How to document
Using Word, Excel, Visio, etc can help and they are all good tools. The key challenge with these applications is that they are very manual. They don’t really make a model that can be worked with. In addition, UI Designers build mockups and Information Architects create wireframes and flow diagrams. Each work product is someone’s view into the software; each interpretation ads things that were not added before.

A development team (or system analyst) must assess all work products to make sure all requirements are included and there is one contract for the team to share. I have been using Enterprise Architect for a number of years now. It is a great UML tool although it has a lot of bells and whistles that I don’t use. I like to keep things simple. It is very easy to add requirements into the tool. It is easy to move them around. If is easy to group them by feature or some other structure.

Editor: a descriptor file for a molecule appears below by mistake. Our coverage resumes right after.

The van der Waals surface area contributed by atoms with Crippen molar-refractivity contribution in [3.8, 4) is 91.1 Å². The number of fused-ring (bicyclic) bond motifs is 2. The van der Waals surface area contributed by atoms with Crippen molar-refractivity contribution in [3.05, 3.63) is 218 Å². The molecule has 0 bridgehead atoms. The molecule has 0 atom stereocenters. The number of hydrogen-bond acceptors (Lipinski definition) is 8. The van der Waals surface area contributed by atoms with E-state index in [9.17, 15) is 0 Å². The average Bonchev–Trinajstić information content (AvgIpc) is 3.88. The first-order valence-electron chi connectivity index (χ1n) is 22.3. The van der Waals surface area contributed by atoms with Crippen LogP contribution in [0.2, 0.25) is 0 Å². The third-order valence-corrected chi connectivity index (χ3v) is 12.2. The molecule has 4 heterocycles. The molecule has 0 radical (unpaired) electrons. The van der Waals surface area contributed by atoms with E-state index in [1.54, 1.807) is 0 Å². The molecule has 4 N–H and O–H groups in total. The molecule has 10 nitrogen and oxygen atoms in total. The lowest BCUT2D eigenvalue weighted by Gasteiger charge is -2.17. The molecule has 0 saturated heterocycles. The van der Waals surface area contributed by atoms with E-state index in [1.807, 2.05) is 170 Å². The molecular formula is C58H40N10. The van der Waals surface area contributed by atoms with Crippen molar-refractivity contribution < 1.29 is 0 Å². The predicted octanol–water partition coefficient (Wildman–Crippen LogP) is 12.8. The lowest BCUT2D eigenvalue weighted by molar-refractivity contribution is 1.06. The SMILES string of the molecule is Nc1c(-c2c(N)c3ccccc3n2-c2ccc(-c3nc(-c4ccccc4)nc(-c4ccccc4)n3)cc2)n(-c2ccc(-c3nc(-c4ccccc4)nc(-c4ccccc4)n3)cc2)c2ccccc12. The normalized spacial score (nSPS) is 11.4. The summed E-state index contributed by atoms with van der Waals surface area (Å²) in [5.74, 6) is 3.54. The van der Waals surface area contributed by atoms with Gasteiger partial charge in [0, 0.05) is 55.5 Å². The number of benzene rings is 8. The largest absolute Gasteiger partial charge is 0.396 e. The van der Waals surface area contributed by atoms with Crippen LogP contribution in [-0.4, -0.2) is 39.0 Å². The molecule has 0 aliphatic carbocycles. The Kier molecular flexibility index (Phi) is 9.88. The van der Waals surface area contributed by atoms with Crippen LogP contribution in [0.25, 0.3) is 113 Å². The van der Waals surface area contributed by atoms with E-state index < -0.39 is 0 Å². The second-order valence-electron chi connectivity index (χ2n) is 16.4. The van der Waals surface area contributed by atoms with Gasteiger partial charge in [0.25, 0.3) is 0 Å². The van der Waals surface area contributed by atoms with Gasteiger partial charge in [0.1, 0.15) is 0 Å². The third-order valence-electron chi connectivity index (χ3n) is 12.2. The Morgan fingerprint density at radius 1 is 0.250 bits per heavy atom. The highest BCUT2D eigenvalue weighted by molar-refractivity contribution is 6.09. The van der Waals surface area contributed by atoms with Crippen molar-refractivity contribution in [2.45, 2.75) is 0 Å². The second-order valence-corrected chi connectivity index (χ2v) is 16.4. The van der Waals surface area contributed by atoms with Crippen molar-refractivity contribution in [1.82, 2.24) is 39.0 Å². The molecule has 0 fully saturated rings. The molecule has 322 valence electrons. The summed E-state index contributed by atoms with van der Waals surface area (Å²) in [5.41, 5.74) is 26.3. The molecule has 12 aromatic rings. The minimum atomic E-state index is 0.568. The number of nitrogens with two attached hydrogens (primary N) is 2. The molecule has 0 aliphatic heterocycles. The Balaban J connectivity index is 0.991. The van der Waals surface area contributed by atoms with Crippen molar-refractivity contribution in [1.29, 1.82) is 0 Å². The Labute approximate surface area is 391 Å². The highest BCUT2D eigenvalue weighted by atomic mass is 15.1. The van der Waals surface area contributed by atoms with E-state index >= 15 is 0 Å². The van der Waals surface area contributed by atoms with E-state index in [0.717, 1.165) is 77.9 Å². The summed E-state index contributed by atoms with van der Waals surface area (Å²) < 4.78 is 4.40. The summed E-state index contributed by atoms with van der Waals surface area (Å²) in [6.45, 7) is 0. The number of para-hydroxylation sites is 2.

Enterprise Architect View of RequirementsI create a requirements package and one for other types such as actors, use cases, etc. I then group the requirements by common/global and page specific. It is important to use a structure that works for the entire team. I use the global and page specific so that QA and business can understand the structure. It is very important to put a requirement in only one place. If a requirement is used in more than one location is should be a global requirement.

Initially I will re-create the requirements from all of the available work products. I add a TBD for all open issues. Then I re-order the requirements so they are ordered based on where they fall on the page or based on importance.